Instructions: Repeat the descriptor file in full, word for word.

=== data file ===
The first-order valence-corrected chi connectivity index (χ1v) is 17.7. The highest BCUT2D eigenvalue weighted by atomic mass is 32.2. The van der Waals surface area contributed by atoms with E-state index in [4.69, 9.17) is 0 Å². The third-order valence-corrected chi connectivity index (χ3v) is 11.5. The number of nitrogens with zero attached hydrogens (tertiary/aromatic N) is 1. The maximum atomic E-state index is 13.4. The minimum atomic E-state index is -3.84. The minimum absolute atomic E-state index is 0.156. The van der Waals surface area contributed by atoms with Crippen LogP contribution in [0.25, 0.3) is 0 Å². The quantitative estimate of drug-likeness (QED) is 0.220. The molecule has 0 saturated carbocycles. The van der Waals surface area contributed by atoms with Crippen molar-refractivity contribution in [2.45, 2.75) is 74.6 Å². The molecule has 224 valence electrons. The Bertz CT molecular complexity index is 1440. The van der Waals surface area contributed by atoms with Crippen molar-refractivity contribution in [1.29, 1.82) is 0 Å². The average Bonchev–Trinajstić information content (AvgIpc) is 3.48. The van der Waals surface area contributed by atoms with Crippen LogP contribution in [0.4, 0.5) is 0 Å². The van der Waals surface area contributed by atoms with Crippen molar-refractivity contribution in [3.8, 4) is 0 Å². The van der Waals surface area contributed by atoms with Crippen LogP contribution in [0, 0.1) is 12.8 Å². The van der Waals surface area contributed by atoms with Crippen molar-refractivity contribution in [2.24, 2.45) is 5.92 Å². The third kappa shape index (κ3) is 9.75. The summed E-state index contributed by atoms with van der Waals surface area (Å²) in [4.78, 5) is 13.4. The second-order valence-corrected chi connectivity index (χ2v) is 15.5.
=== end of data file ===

The first-order valence-corrected chi connectivity index (χ1v) is 17.7. The highest BCUT2D eigenvalue weighted by atomic mass is 32.2. The van der Waals surface area contributed by atoms with E-state index in [4.69, 9.17) is 0 Å². The third-order valence-corrected chi connectivity index (χ3v) is 11.5. The number of nitrogens with zero attached hydrogens (tertiary/aromatic N) is 1. The maximum atomic E-state index is 13.4. The minimum atomic E-state index is -3.84. The minimum absolute atomic E-state index is 0.156. The van der Waals surface area contributed by atoms with Crippen LogP contribution in [0.25, 0.3) is 0 Å². The quantitative estimate of drug-likeness (QED) is 0.220. The molecule has 0 saturated carbocycles. The van der Waals surface area contributed by atoms with Crippen molar-refractivity contribution in [2.45, 2.75) is 74.6 Å². The molecule has 224 valence electrons. The Bertz CT molecular complexity index is 1440. The van der Waals surface area contributed by atoms with Crippen molar-refractivity contribution in [1.29, 1.82) is 0 Å². The average Bonchev–Trinajstić information content (AvgIpc) is 3.48. The van der Waals surface area contributed by atoms with Crippen LogP contribution in [0.4, 0.5) is 0 Å². The van der Waals surface area contributed by atoms with Crippen molar-refractivity contribution in [3.8, 4) is 0 Å². The van der Waals surface area contributed by atoms with Crippen LogP contribution in [0, 0.1) is 12.8 Å². The van der Waals surface area contributed by atoms with Crippen molar-refractivity contribution in [2.24, 2.45) is 5.92 Å². The third kappa shape index (κ3) is 9.75. The summed E-state index contributed by atoms with van der Waals surface area (Å²) in [4.78, 5) is 13.4. The second-order valence-corrected chi connectivity index (χ2v) is 15.5.